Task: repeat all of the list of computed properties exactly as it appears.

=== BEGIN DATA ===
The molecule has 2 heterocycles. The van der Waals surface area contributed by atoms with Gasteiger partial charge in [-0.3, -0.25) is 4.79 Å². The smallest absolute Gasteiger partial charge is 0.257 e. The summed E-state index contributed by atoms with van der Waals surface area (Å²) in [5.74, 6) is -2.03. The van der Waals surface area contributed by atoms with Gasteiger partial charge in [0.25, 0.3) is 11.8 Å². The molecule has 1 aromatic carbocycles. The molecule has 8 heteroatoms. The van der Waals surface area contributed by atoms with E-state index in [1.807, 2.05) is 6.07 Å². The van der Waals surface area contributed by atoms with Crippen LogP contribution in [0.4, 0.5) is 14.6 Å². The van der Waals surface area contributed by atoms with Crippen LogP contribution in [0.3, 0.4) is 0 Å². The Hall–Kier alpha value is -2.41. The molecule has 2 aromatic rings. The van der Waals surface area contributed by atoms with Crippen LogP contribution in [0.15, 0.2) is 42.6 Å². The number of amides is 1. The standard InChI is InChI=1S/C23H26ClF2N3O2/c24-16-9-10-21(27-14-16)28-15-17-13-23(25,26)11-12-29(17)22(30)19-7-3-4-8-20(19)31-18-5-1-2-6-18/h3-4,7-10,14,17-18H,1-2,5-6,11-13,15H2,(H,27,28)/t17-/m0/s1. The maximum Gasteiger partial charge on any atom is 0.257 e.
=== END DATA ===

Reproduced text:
The molecule has 2 heterocycles. The van der Waals surface area contributed by atoms with Gasteiger partial charge in [-0.3, -0.25) is 4.79 Å². The smallest absolute Gasteiger partial charge is 0.257 e. The summed E-state index contributed by atoms with van der Waals surface area (Å²) in [5.74, 6) is -2.03. The van der Waals surface area contributed by atoms with Gasteiger partial charge in [0.25, 0.3) is 11.8 Å². The molecule has 1 aromatic carbocycles. The molecule has 8 heteroatoms. The van der Waals surface area contributed by atoms with E-state index in [1.807, 2.05) is 6.07 Å². The van der Waals surface area contributed by atoms with Crippen LogP contribution in [0.4, 0.5) is 14.6 Å². The van der Waals surface area contributed by atoms with Crippen LogP contribution in [0.3, 0.4) is 0 Å². The Hall–Kier alpha value is -2.41. The molecule has 2 aromatic rings. The van der Waals surface area contributed by atoms with Crippen LogP contribution in [0.15, 0.2) is 42.6 Å². The number of amides is 1. The standard InChI is InChI=1S/C23H26ClF2N3O2/c24-16-9-10-21(27-14-16)28-15-17-13-23(25,26)11-12-29(17)22(30)19-7-3-4-8-20(19)31-18-5-1-2-6-18/h3-4,7-10,14,17-18H,1-2,5-6,11-13,15H2,(H,27,28)/t17-/m0/s1. The maximum Gasteiger partial charge on any atom is 0.257 e.